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Ask the Vet: Collie has kidney failure

By Craig Reilly

Our vet has just told us that our Collie has kidney failure. He is only nine. He is thirsty and has a reasonable appetite, but we are devastated. The vet says he can't cure him. Is there anything else we can try?

Gordon, Bangor

I'm sorry to hear that, Gordon, but you must not despair. It is true that we can rarely cure kidney failure, but with the correct treatment and careful monitoring, I now expect most of my patients to live a good quality of life for a very long time. On initial diagnosis things can seem much worse than they really are, so I would always ask clients to hold off on big decisions until we attempt to stabilise things a bit first. Chronic renal failure is prone to sudden deterioration (sometimes called 'acute on chronic'), with rapid worsening of function.

Often this is the time that we see clinical signs first, and so the initial blood tests can look terribly bleak, even perhaps falsely suggesting an untreatable situation. Once, however, the wee dog has been rehydrated on intravenous fluids for a few days, any concurrent urinary tract infection brought under control and any hypertension medicated, things can be very much better.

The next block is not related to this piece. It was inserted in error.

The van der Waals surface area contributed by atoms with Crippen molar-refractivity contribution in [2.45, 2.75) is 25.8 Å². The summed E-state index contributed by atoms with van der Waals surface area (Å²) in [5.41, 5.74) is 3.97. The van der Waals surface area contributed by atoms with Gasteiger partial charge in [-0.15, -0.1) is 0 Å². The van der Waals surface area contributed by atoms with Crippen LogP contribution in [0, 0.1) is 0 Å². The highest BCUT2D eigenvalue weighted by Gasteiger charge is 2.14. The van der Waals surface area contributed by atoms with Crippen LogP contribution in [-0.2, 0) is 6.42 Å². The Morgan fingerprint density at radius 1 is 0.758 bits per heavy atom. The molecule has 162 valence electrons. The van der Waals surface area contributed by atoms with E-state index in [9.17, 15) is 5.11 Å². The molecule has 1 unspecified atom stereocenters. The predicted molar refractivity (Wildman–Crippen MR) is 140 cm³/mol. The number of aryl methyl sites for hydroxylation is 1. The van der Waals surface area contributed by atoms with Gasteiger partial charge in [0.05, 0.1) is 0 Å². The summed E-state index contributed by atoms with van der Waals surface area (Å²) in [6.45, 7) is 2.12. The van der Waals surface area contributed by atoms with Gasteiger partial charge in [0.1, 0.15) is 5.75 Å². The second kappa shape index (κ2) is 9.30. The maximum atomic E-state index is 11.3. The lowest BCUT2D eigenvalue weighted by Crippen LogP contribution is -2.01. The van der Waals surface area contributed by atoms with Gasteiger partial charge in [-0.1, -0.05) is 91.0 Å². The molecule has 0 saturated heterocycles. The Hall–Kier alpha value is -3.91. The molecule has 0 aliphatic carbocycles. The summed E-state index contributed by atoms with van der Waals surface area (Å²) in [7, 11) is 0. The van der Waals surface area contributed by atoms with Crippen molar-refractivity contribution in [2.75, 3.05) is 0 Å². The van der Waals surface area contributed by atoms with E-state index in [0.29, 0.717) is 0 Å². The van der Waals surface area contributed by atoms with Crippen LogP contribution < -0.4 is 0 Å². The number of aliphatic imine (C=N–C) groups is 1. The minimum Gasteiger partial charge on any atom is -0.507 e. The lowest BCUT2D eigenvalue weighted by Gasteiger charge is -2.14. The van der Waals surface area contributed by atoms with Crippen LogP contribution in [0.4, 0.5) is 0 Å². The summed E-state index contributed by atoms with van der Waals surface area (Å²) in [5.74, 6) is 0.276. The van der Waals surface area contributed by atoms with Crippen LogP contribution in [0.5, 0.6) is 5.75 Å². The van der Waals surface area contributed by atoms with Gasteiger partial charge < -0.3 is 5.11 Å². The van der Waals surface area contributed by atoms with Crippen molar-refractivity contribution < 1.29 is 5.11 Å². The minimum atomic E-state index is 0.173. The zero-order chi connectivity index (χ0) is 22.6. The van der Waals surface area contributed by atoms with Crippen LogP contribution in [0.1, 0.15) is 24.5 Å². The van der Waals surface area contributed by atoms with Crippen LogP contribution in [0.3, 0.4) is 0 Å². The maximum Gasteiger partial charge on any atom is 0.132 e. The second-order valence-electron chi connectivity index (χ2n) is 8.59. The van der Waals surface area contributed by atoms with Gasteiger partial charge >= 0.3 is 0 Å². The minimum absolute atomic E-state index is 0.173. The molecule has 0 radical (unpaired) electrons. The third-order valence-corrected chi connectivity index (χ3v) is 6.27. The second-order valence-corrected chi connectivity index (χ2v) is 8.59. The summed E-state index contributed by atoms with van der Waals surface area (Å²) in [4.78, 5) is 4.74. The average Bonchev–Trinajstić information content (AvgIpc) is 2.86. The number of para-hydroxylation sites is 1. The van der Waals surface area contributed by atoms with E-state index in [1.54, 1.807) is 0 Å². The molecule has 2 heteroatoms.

We now know how best to preserve life, and maintain renal function for much longer than ever before. After the initial crisis has been managed, your vet will encourage you to get your dog onto the correct diet. Clinical studies have proven that life can be extended threefold for kidney patients if they are fed the correct diet, and especially if the vet can keep the phosphate level in the blood low enough.

In my career that is the one most striking improvement in any major chronic illness just associated with diet alone. There are several companies competing to make the best renal diet, but the current evidence is that any of these prescription diets confer significant advantage over a standard food, so it really is just a case of offering several until you can find one he likes. No longer is kidney failure a diagnosis without hope, so do have a careful discussion with your vet. We don't yet do proper renal dialysis for dogs in the UK, but there remains much we can achieve even without that assistance.

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Craig is a partner in Cedarmount Veterinary Clinic, Bangor (cedarmountvets.co.uk). Send your pet queries to tele.vet@hotmail.com. Craig can only respond to questions through this column, and these answers cannot substitute for treatment decisions based on a full history and clinical examination by your vet

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